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United States v. Elder

United States District Court, E.D. Michigan, Southern Division

August 30, 2017

UNITED STATES OF AMERICA, Respondent,
v.
MARCUS ELDER, Movant.

         ORDER GRANTING MOTION TO VACATE SENTENCE UNDER 28 U.S.C. §2255 [DOC. 129] AND MOOTING MOTION TO CLARIFY SENTENCE [DOC. # 125]; MOTION TO CONDUCT PRELIMINARY REVIEW OF PENDING §2255 PETITION [DOC. 139]; AND, MOTION TO EXPAND THE SCOPE OF §2255 PROCEEDINGS RECORD [DOC. # 142]

          Hon. Victoria A Roberts, Judge

         I. INTRODUCTION

         Marcus Elder pled guilty to one count of felony conspiracy to distribute and to possess with intent to distribute a controlled substance. The Court sentenced him to 84 months in prison followed by four years of supervised release.

         Elder now moves the Court to vacate his sentence. He argues his attorney was ineffective for failing to: (1) consult him on his right to a direct appeal; (2) adequately prepare for his sentencing hearing and ask the Court to order his federal sentence to run concurrent to his undischarged state sentence; and, (3) move to dismiss the indictment.

         The Court believes at least one of Elder's claims has merit. Accordingly, the Court GRANTS Elder's motion to vacate his sentence. As a result, Elder's other motions are rendered moot.

         II. STANDARD OF REVIEW

         A federal custodial sentence may be vacated, set aside or corrected if: (1) the sentence was imposed in violation of the Constitution or laws of the United States; (2) the court was without jurisdiction to impose the sentence; (3) the sentence was in excess of the maximum authorized by law; or, (4) the sentence is otherwise subject to collateral attack. 28 U.S.C.A. § 2255(a).

         To prevail, “a petitioner must demonstrate the existence of an error of constitutional magnitude[, ] which has a substantial and injurious effect or influence on the guilty plea or the jury's verdict.” Humphress v. United States, 398 F.3d. 855, 858 (6th Cir. 2005). Elder says that trial counsel was ineffective. To prove constitutionally deficient counsel, Elder must satisfy a two-prong test. First, he must demonstrate that, considering all of the circumstances, counsel's performance was so deficient that the attorney was not functioning as the "counsel" guaranteed by the Sixth Amendment. Strickland v. Washington, 466 U.S. 668, 687 (1984). In so doing, Elder must overcome a strong presumption that counsel's behavior lies within a wide range of reasonable professional assistance. Id. In other words, he must overcome the presumption that, under the circumstances, the challenged action might be sound trial strategy. Strickland, 466 U.S. at 689.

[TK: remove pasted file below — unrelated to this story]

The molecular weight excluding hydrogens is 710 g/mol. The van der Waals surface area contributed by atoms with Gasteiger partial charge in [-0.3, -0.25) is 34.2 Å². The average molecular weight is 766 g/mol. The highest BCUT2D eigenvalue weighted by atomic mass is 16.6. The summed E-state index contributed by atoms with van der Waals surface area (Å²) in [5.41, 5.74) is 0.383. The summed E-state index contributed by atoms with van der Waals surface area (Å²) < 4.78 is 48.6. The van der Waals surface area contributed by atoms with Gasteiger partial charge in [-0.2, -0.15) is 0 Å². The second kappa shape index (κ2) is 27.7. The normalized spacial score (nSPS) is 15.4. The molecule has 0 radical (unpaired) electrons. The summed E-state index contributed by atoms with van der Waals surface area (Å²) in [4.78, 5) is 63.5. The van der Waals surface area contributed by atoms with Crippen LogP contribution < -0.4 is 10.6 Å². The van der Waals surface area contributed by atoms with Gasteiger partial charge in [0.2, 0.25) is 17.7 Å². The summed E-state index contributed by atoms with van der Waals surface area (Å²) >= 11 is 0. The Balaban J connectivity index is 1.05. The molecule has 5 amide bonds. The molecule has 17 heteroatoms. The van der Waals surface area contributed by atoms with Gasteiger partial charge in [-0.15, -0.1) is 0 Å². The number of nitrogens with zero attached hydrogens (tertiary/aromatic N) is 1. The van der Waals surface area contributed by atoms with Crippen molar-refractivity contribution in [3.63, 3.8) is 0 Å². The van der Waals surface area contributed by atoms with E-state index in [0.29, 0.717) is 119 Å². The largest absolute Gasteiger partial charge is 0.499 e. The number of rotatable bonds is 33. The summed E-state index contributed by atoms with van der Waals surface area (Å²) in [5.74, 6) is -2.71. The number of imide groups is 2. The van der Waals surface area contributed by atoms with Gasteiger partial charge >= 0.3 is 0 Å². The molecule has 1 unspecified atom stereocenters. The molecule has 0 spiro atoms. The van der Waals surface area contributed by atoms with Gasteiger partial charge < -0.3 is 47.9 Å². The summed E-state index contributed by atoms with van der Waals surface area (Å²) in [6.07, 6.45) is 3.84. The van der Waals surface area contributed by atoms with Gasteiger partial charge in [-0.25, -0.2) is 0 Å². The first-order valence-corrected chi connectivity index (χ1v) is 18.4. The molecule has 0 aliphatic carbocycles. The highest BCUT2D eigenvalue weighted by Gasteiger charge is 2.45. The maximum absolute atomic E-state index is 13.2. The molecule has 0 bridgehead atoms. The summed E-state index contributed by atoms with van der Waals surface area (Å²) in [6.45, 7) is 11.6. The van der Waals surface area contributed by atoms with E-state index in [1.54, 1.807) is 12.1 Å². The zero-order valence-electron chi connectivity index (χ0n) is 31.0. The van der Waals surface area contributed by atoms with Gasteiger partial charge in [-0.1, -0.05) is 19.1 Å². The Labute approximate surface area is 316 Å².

Second, Elder must show that such performance prejudiced his defense. Id. To demonstrate prejudice, he must show that "there is a reasonable probability that, but for counsel's unprofessional errors, the result of the proceeding would have been different." Strickland, 466 U.S. at 694. "Strickland's test for prejudice is a demanding one. ‘The likelihood of a different result must be substantial, not just conceivable.'" Storey v. Vasbinder, 657 F.3d 372, 379 (6th Cir. 2011). The Supreme Court's holding in Strickland places the burden on the defendant who raises a claim of ineffective assistance of counsel - and not the government - to show a reasonable probability that the result of the proceeding would have been different, but for counsel's allegedly deficient performance. See Wong v. Belmontes, 558 U.S. 15, 27 (2009).

         III. DISCUSSION

         A. Statute of Limitations

         The Government argues that Elder's motion to vacate his sentence under §2255 is untimely. The Court disagrees. §2255 motions are subject to a one year statute of limitations. Elder's one-year statute of limitations period began to run from the date the Court entered final judgment of conviction. See §2255(f). The Court entered the final judgment on July 31, 2015. While Elder's motion to vacate was not marked as filed until August 3, 2016, Elder says he gave it to FCI-Milan prison officials on August 27, 2016; presumably he meant July 27, 2016.

         Elder is a prisoner who represents himself. Pursuant to the federal pro se prisoner mailbox rule, Elder's motion is considered filed at the time he delivered it to prison authorities for filing. Scuba v. Brigano, 527 F.3d 479, 484 (6th Cir. 2007). (“Pursuant to the pro se mail box rule [defendant's] motion was filed at the time petitioner delivered it to the prison authorities for forwarding to the court clerk.” “The rationale for the rule is that the date the prisoner gives the petition to the prison can be readily ascertained, and any delays in receipt by the court can be attributed to the prison, and pro se litigants should not be penalized ...


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